NFL contracts are not guaranteed. NHL, MLB, NBA contracts are.

          • Roar Guru

            October 19th 2017 @ 10:04am
            Dogs Of War said | October 19th 2017 @ 10:04am | ! Report

            It’s what I meant. It wouldn’t let me edit it.

    • Roar Rookie

      October 18th 2017 @ 10:01am
      Squidward said | October 18th 2017 @ 10:01am | ! Report

      The layers always always like to think they’re like the american football and basketball stars. Mate they can have visible salaries just like those guys

    • October 18th 2017 @ 10:53am
      peeeko said | October 18th 2017 @ 10:53am | ! Report

      totally agree. i dont know who would object more, the player managers or the media who would have nothing to talk about

    • Roar Rookie

      October 18th 2017 @ 11:00am
      At work said | October 18th 2017 @ 11:00am | ! Report

      Agree with everything you say, let’s open the books!
      I’m more interested from a supporter point of view, to speculate on what players are being paid and who you could fit inside your your teams cap

    • Roar Guru

      October 18th 2017 @ 11:16am
      Nat said | October 18th 2017 @ 11:16am | ! Report

      Adam would you mind publishing what you earn on here please?

      With all due respect, I don’t think you understand how the TPA’s work. If you would like to know who each player is aligned with simply watch the pre-game team announcement. This info is publicly available. Further, every TV or radio ad featuring a player has a commercial agreement with them. I agree, there is a haves and have not disparity because some clubs have a commercial brand that some companies want to be associated with and this is where the player managers are to make said arrangements. The issue you raise with Player Managers for the have-nots is they either cannot or are not willing to find external sources for some players for 2 reasons: 1, They make $20-$50k p/a p/player as opposed to $3k -$5k p/TPA. 2, Very few companies want to be associated with that player/club. That’s the point, in 99% of instances, there has to be a commercial benefit to the Third Party – an ROI. The player does ads, shows up to events etc.

      To use your NFL example, can you offer a player from a perennial unsuccessful club who has the top TPA sponsorship? Not just a big number, they’re all big numbers, something that dwarfs Gronk from a club no where near as successful as the Patriots.

      • Roar Rookie

        October 18th 2017 @ 11:23am
        At work said | October 18th 2017 @ 11:23am | ! Report

        Nat employers don’t operate under a salary cap so the comparison doesn’t really work, in terms of Adam telling us what he’s on.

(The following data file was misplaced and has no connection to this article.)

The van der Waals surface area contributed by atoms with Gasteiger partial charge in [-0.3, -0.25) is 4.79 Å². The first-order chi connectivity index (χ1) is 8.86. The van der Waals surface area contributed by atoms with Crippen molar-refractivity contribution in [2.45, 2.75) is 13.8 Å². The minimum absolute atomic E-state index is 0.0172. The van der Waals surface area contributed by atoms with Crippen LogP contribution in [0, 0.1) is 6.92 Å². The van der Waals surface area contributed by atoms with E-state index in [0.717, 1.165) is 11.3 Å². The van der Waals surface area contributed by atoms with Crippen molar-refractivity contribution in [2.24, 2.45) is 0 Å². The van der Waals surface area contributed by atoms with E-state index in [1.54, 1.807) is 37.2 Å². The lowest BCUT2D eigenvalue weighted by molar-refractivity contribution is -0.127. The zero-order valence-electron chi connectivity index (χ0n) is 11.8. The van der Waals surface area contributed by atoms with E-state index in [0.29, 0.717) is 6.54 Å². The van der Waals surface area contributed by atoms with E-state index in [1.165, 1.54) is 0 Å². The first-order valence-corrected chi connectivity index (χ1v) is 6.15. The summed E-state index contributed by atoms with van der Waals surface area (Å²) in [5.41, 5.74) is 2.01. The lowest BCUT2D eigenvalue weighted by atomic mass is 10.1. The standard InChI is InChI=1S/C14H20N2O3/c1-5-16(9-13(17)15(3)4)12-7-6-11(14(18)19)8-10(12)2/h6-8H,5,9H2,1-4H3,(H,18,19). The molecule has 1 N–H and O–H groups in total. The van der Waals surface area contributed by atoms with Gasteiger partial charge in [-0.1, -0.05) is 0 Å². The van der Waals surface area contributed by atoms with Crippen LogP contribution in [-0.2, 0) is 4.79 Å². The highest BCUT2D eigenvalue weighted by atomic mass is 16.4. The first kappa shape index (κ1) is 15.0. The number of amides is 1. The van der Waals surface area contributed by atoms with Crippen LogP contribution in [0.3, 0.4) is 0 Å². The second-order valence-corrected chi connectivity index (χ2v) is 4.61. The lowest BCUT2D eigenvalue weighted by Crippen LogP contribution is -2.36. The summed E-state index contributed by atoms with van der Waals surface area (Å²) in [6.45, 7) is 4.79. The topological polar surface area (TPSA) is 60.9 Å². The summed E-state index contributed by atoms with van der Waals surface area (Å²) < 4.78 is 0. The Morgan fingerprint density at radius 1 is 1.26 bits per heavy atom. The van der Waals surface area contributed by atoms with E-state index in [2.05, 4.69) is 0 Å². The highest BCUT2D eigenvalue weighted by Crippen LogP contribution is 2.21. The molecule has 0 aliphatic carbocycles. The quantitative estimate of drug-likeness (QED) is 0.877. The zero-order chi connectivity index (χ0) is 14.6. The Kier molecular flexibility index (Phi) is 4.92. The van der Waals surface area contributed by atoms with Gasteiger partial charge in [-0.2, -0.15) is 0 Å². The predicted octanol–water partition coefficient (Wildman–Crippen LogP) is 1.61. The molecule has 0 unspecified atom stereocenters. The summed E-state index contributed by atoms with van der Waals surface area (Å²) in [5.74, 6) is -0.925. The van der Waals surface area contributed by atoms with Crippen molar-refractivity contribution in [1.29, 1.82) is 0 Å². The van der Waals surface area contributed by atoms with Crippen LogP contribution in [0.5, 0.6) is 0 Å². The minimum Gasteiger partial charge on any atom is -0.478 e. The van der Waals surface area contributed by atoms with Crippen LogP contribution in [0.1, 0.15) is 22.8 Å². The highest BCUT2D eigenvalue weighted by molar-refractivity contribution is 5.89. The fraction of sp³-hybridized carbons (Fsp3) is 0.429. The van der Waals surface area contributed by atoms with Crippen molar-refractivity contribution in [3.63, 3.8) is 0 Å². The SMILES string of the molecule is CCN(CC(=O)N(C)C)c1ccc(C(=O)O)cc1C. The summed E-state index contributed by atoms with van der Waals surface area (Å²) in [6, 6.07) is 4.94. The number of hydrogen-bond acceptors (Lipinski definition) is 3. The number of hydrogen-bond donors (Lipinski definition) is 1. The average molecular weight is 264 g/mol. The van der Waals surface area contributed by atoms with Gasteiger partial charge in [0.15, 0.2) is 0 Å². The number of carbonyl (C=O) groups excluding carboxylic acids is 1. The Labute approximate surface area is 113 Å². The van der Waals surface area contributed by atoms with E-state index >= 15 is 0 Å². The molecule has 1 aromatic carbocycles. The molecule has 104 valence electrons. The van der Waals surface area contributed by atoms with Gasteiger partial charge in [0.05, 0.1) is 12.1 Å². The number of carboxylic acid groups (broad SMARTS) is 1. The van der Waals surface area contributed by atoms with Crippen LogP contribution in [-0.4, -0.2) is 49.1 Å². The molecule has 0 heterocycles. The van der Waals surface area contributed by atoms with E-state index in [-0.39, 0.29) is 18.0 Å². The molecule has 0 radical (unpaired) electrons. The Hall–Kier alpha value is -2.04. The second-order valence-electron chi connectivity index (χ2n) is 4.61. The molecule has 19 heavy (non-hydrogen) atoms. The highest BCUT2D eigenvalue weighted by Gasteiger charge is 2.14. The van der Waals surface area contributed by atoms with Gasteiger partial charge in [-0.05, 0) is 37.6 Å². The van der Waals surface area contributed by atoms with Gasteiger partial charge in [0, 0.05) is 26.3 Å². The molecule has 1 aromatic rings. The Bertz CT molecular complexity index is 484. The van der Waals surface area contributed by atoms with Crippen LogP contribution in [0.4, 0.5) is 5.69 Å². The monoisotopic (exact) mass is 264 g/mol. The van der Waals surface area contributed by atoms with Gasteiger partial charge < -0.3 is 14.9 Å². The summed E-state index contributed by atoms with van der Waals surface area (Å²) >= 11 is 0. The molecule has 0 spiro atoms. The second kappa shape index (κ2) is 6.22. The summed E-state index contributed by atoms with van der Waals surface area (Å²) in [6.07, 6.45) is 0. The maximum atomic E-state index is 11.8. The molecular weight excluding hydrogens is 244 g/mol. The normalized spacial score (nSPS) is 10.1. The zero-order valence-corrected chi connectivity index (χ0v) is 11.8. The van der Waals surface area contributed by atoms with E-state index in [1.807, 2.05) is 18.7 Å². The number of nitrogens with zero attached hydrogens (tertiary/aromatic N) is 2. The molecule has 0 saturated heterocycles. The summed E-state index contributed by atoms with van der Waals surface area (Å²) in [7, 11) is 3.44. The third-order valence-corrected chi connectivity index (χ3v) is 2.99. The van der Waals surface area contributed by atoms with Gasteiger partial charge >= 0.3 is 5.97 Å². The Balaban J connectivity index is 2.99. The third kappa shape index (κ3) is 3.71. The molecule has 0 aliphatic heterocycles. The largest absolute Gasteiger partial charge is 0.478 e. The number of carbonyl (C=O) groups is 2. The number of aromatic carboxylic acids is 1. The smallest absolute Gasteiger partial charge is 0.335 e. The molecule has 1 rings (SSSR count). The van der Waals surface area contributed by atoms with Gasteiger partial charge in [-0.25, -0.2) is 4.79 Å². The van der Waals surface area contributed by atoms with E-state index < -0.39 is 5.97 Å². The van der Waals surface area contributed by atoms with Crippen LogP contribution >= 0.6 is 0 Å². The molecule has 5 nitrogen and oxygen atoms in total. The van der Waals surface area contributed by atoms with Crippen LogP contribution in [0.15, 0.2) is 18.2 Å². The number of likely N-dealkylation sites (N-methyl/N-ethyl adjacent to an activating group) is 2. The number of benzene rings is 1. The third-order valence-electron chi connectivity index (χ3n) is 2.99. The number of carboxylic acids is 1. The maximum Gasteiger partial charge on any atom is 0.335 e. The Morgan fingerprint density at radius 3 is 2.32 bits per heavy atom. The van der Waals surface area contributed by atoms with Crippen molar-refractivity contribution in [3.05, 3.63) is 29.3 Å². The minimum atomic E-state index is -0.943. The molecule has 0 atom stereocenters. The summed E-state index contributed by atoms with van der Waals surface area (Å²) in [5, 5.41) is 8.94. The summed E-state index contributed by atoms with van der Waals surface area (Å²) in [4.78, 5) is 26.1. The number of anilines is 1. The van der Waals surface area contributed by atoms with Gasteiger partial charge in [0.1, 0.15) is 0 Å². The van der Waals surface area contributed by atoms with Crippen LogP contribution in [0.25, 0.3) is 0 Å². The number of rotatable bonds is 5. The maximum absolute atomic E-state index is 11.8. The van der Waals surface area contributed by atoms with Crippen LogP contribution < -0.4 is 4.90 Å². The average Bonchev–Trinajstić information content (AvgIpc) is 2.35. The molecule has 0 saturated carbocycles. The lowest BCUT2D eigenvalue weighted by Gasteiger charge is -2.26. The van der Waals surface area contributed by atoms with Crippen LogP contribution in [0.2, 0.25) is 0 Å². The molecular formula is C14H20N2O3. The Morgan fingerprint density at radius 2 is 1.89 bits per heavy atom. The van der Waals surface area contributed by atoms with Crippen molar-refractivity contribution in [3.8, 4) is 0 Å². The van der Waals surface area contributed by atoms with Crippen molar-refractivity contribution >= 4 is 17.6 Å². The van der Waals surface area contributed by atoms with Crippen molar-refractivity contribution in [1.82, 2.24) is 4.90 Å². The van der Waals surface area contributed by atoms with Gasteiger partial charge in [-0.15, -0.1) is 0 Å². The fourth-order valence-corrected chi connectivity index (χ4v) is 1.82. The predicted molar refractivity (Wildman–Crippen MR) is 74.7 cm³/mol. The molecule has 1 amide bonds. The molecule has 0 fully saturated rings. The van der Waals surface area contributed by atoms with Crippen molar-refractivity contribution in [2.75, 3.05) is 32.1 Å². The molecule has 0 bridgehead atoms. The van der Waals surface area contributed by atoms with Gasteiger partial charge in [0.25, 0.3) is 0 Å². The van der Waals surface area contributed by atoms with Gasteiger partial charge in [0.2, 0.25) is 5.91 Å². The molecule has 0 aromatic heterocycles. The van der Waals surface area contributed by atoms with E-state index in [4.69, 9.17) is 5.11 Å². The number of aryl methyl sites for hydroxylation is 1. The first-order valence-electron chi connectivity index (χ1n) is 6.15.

The NRL has a salary cap, so it makes sense that the salaries are published for all to see.
        If players want to be more involved in the game and have a larger salary cap through the sharing of the NRL’s revenue, then they should be willing to give up something.

        • Roar Guru

          October 18th 2017 @ 11:39am
          Nat said | October 18th 2017 @ 11:39am | ! Report

          I understand that. My point is that his, theirs or our salary is no one’s business but our own. All it would do is cause conjecture as to a players perceived worth as opposed to what they earn. If part of the new Player Assoc agreement they take a larger share and agree to get rid of TPA’s then it is still not our business the value of individual contracts. The NRL already oversee the proposed contracts and will not ratify new contracts, like the Dogs, where they see the players will bust the cap nor accept a $50k contract for a marquee player. Like the Storm or Parra, if they run foul of the cap they will get caught out eventually, therefore, lose credibility and sponsors. We all have different perception of a players value and will not understand, like Tede, why some players take unders to be at successful clubs. So, IMO, let the media speculate and leave a players earnings to themselves and the employer who pays it.

          • October 18th 2017 @ 5:50pm
            McNaulty said | October 18th 2017 @ 5:50pm | ! Report

            Disclose wages.
            If the players don’t like it they are free to go do something else like labouring or play Rugby. Or they can strike, in which case clubs would field lower standard players, TV stations will probably consider it a breach of contract and pay less money. This will all end in less money for the players and agents.

            • Roar Guru

              October 19th 2017 @ 11:19am
              Nat said | October 19th 2017 @ 11:19am | ! Report

              Ok, so we diminish the quality of the competition so you can speculate on who is worth the money. Their wages are known to those who matter. You, the press and I are not those people. ‘Like it or lump it’ is not how you run a business.

            • October 22nd 2017 @ 2:30am
              Mighty one said | October 22nd 2017 @ 2:30am | ! Report

              Disclose your wage then plus bank account balance/ value of properties your own/ investments/super balances etc etc then- You expect players to do this so it should not be any problem for you to do the same then.

      • October 18th 2017 @ 3:25pm
        no one in particular said | October 18th 2017 @ 3:25pm | ! Report

        Annual reports of australian companies have to disclose remuneration of directors and key employees. I’d say players in a club are key employees

        • Roar Guru

          October 19th 2017 @ 11:10am
          Nat said | October 19th 2017 @ 11:10am | ! Report

          ASX Listed companies and board level and company execs only. Not the blokes who make the products. They can simply be listed as $9.2m in wages.

        • October 19th 2017 @ 2:50pm
          Mushi said | October 19th 2017 @ 2:50pm | ! Report

          I think the key employees test has a threshold miles above the top paid NRL player.

          I remember Westpac years ago umming and erring about a guy paid 5m meeting the threshold

    • Roar Guru

      October 18th 2017 @ 11:24am
      ScottWoodward.me said | October 18th 2017 @ 11:24am | ! Report

      Hi Adam,
      Enjoyed your article mate; no doubt Third Party Deals are a cancer on our game.
      I would doubt that the RLPA would like their players personal finances being made public, not many people would.
      What could be palatable is that each club made their total players salary figure public, like they do with membership numbers. That at least would show fans which clubs are under or over the cap on spending. The same could apply to TPD.